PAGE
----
The city of Rome is a living, breathing, open-air museum, and I have been its patron for the past few days.
I marveled at the ancient ruins that have somehow survived in the midst of this modern city, sat in piazzas sipping wine and eating pizza, visited centuries old historical sites, but mostly just wandered the cobbled streets…and caught glimpses of the joyful, poignant, humorous, awe-inspiring, and colorful moments of Rome.
A young priest in the Pantheon looks up in wonder to the oculus that opens to the sky.
In Piazza Farnese, a woman tends to the pigeons around the fountain. With tiny scissors, she releases the feet of one of the birds from tangled feathers.
With a bouquet of roses in his hand, this young man climbs the Spanish steps, leaving the long shadows of the crowd behind him.
I was captivated by the juxtaposition of the vibrant colors of the tourists against the timeworn Spanish steps.
This group of enthusiastic women pose at the foot of the steps in their “I heart Roma” tank tops.
On the landing of those same famous steps, a beggar woman kneels in prayer.
In the Piazza di Spagna, a resigned horse in a humiliating hat waits for his next carriage customer.
A day in Italy always requires a gelato break. This is the gelatoria that Audrey Hepburn and Gregory Peck stop at in my favorite movie, “Roman Holiday.”
There’s souvenir stands everywhere…the vendor of this one didn’t seem to care much about how his wares were presented. There was something comical about all those famous ruins in a big heap.
My first meal in Rome was a salad of mozzarella di bufala, tomatoes, and basil, and focaccia with rosemary, olive oil, and sea salt.
At 90+ degrees, it was pretty hot sitting outside, but even hotter inside with no air conditioning…and, anyway, it’s more fun to sit outside and people-watch.
This baker worked with the doors wide open to the Campo di Fiori. He is making pizzas to be sold by the slice. The finished pizzas are stacked up on shelves against the wall behind him.
Artists in the Piazza Navone display their work…this abstract looked striking against the backdrop of colorful Roman houses.
A couple of tourists pose with the artist who did their caricature. The boy shrieked when he first saw it.
Colorful parasols were being sold to provide shade from the hot sun.
A street artist lays out his materials and then stops for a moment to think.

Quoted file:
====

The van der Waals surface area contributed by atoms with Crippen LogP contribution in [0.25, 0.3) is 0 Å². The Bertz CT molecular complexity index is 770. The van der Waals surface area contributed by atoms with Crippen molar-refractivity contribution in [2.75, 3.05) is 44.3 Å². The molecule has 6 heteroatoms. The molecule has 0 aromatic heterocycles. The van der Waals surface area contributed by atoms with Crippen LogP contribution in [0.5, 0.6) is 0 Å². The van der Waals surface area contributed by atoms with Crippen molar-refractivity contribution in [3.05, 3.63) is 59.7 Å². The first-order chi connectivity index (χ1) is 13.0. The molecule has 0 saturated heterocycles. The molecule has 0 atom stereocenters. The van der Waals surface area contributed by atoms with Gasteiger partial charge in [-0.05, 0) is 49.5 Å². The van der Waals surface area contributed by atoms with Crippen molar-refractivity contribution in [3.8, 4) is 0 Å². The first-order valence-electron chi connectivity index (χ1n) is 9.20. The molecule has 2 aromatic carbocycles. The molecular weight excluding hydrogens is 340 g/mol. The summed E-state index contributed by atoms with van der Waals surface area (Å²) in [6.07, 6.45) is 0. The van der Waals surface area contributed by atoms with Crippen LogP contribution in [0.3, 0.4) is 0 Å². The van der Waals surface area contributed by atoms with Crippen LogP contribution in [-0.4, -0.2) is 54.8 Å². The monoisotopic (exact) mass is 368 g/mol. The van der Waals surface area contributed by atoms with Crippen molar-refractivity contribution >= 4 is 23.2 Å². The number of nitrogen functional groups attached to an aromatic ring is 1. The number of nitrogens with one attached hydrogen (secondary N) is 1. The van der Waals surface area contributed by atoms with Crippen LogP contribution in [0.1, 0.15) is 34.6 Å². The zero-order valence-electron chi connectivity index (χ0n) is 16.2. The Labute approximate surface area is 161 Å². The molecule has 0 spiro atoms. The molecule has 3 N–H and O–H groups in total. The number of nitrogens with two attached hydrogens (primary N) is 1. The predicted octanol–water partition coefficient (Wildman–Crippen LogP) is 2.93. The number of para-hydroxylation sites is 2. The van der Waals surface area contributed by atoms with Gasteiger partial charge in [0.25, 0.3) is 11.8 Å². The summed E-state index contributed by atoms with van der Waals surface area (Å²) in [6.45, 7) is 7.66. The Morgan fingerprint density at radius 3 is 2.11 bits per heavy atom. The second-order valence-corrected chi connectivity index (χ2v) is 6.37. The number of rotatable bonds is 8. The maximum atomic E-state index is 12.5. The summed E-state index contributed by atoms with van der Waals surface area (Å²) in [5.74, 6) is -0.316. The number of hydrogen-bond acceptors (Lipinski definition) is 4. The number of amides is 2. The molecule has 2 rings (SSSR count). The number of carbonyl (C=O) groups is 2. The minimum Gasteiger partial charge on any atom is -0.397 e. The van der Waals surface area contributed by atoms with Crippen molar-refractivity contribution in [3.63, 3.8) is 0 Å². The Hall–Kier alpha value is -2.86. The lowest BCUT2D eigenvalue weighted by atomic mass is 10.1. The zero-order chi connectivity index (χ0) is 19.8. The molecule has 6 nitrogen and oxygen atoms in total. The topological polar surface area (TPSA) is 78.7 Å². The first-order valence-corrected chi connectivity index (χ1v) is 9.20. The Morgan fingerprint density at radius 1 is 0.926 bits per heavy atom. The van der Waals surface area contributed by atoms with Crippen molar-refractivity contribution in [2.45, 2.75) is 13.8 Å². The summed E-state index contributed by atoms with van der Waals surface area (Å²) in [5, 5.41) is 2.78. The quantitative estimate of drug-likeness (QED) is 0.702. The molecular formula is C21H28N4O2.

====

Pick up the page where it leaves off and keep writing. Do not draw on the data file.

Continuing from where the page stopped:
I was intrigued by the faded draperies on this doorway. It turned out to be the charming Chiesa del Santissimo Sacramento.
In via di Torre Argentina this tiny shop is chock full, floor to ceiling, of colorful ribbon, braid, fringe, buttons, and tassels. The proprietor was particularly proud of these intricate tassels.
A ribbon on this doorway celebrates the birth of a son.
The interior of 12th century Santa Maria Basilica in Trastevere is adorned with Byzantine-influenced mosaics, and golden angels. My mouth dropped open when I looked up at this ceiling.
This portrait on the altar is contemporary, but it is painted in the same style as the original mosaics.
St. Anthony holds all of the notes from people hoping to find something that is lost.
Dogs wander the streets happily, with the possible exception of the one inside the gate where this sign is posted.
Ivy drapes itself over houses, and in garlands across courtyards all over the city.
Flowering vines have almost covered the door of this house.
I have never seen such magnificent marigolds.
Lunch on this day in Trastevere was a sack of homemade cookies from this unassuming bakery on Via Della Luce. The kind woman putting it together for me even went into the back to get me a few warm ones.
Behind the pizzeria around the corner, I watched as this enterprising handyman used a homemade bicycle grinding machine, powered by the pedals, to smooth the edge of this wooden pizza peel. He got a little help, but mostly amusement, from the chef.
The local Trastevere pizza in Piazza San Calisto was a white pie with mozzarella, parmesan, mushrooms, and lemon. Fantastico!
I was mesmerized by the sun shining on these dresses hanging between the houses across this narrow street. Isn’t it incredible how something so commonplace can be so breathtaking?
A nun opens Santa Cecilia in Trastevere to visitors at 4:00 in the afternoon. On this day it was set up for a wedding. Happiness was in the air as the guests began to arrive. What an absolutely lovely place for a wedding.
Occasionally, I encountered quiet moments in the narrow lanes, or vicolos, of this bustling city.
The tranquility in Santa Sabina Basilica was delightfully interrupted by this little boy racing to hide behind each column.
In one of those rare, surprising moments of travel, I saw people looking through the keyhole in this gate in Piazza dei Cavallieri di Malta…I took my turn and saw the remarkable view through a shaded path to St. Peter’s Basilica in Vatican City.
Ah, glorious Rome. What more can I say?